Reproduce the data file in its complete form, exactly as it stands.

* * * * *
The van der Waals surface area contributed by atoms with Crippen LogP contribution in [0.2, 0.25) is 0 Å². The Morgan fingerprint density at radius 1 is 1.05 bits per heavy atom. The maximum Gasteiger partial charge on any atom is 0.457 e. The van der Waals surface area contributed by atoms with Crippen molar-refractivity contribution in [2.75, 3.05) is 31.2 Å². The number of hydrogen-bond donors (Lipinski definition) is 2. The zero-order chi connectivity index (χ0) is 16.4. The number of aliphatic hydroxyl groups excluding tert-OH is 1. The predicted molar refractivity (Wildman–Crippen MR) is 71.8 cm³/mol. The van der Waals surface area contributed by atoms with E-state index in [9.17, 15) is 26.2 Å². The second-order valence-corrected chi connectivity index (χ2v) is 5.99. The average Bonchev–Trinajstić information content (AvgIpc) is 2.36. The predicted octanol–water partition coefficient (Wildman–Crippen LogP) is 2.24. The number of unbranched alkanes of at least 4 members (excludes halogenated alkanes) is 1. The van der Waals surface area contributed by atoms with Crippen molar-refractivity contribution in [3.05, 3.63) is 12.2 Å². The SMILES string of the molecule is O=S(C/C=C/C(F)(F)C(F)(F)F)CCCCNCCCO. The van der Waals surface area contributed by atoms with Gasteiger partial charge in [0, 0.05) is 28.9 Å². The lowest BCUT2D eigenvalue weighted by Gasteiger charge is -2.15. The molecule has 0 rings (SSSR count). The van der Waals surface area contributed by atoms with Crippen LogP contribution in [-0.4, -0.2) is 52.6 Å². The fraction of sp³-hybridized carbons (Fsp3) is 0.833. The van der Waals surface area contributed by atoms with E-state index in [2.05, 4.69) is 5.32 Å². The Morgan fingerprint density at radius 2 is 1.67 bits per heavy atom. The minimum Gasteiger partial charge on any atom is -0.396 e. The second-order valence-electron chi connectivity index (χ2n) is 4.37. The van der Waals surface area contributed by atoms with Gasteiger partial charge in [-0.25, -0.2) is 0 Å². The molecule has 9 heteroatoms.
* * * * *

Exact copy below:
The van der Waals surface area contributed by atoms with Crippen LogP contribution in [0.2, 0.25) is 0 Å². The Morgan fingerprint density at radius 1 is 1.05 bits per heavy atom. The maximum Gasteiger partial charge on any atom is 0.457 e. The van der Waals surface area contributed by atoms with Crippen molar-refractivity contribution in [2.75, 3.05) is 31.2 Å². The number of hydrogen-bond donors (Lipinski definition) is 2. The zero-order chi connectivity index (χ0) is 16.4. The number of aliphatic hydroxyl groups excluding tert-OH is 1. The predicted molar refractivity (Wildman–Crippen MR) is 71.8 cm³/mol. The van der Waals surface area contributed by atoms with E-state index in [9.17, 15) is 26.2 Å². The second-order valence-corrected chi connectivity index (χ2v) is 5.99. The average Bonchev–Trinajstić information content (AvgIpc) is 2.36. The predicted octanol–water partition coefficient (Wildman–Crippen LogP) is 2.24. The number of unbranched alkanes of at least 4 members (excludes halogenated alkanes) is 1. The van der Waals surface area contributed by atoms with Crippen molar-refractivity contribution in [3.05, 3.63) is 12.2 Å². The SMILES string of the molecule is O=S(C/C=C/C(F)(F)C(F)(F)F)CCCCNCCCO. The van der Waals surface area contributed by atoms with Gasteiger partial charge in [0, 0.05) is 28.9 Å². The lowest BCUT2D eigenvalue weighted by Gasteiger charge is -2.15. The molecule has 0 rings (SSSR count). The van der Waals surface area contributed by atoms with Crippen LogP contribution in [-0.4, -0.2) is 52.6 Å². The fraction of sp³-hybridized carbons (Fsp3) is 0.833. The van der Waals surface area contributed by atoms with E-state index in [2.05, 4.69) is 5.32 Å². The Morgan fingerprint density at radius 2 is 1.67 bits per heavy atom. The minimum Gasteiger partial charge on any atom is -0.396 e. The second-order valence-electron chi connectivity index (χ2n) is 4.37. The van der Waals surface area contributed by atoms with Gasteiger partial charge in [-0.25, -0.2) is 0 Å². The molecule has 9 heteroatoms.